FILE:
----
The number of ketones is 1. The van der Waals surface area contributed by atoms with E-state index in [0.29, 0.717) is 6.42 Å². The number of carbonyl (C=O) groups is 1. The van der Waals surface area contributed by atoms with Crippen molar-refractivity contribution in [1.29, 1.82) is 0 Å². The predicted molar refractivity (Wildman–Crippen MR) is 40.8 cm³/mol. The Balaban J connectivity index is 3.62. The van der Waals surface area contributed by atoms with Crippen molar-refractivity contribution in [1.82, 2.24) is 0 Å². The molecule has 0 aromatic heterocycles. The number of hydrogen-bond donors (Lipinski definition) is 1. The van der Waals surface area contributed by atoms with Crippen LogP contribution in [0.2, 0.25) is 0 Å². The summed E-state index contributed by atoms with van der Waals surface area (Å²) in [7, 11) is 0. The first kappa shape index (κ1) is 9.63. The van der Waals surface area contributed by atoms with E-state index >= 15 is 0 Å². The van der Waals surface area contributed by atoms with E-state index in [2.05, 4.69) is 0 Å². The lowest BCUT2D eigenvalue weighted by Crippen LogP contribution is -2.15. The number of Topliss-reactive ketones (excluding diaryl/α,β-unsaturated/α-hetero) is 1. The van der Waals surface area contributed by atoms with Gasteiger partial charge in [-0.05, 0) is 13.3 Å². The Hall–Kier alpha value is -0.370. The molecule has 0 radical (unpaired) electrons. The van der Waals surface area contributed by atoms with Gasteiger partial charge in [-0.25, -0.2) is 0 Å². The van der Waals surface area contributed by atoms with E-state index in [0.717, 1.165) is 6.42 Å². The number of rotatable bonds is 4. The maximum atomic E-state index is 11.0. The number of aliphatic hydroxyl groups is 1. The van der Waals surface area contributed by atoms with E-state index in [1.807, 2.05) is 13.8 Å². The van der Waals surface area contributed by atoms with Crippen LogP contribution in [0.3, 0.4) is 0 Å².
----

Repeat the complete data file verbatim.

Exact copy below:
The number of ketones is 1. The van der Waals surface area contributed by atoms with E-state index in [0.29, 0.717) is 6.42 Å². The number of carbonyl (C=O) groups is 1. The van der Waals surface area contributed by atoms with Crippen molar-refractivity contribution in [1.29, 1.82) is 0 Å². The predicted molar refractivity (Wildman–Crippen MR) is 40.8 cm³/mol. The Balaban J connectivity index is 3.62. The van der Waals surface area contributed by atoms with Crippen molar-refractivity contribution in [1.82, 2.24) is 0 Å². The molecule has 0 aromatic heterocycles. The number of hydrogen-bond donors (Lipinski definition) is 1. The van der Waals surface area contributed by atoms with Crippen LogP contribution in [0.2, 0.25) is 0 Å². The summed E-state index contributed by atoms with van der Waals surface area (Å²) in [7, 11) is 0. The first kappa shape index (κ1) is 9.63. The van der Waals surface area contributed by atoms with E-state index >= 15 is 0 Å². The van der Waals surface area contributed by atoms with E-state index in [2.05, 4.69) is 0 Å². The lowest BCUT2D eigenvalue weighted by Crippen LogP contribution is -2.15. The number of Topliss-reactive ketones (excluding diaryl/α,β-unsaturated/α-hetero) is 1. The van der Waals surface area contributed by atoms with Gasteiger partial charge in [-0.05, 0) is 13.3 Å². The Hall–Kier alpha value is -0.370. The molecule has 0 radical (unpaired) electrons. The van der Waals surface area contributed by atoms with Gasteiger partial charge in [-0.25, -0.2) is 0 Å². The van der Waals surface area contributed by atoms with E-state index in [0.717, 1.165) is 6.42 Å². The number of rotatable bonds is 4. The maximum atomic E-state index is 11.0. The number of aliphatic hydroxyl groups is 1. The van der Waals surface area contributed by atoms with E-state index in [1.807, 2.05) is 13.8 Å². The van der Waals surface area contributed by atoms with Crippen LogP contribution in [0.3, 0.4) is 0 Å².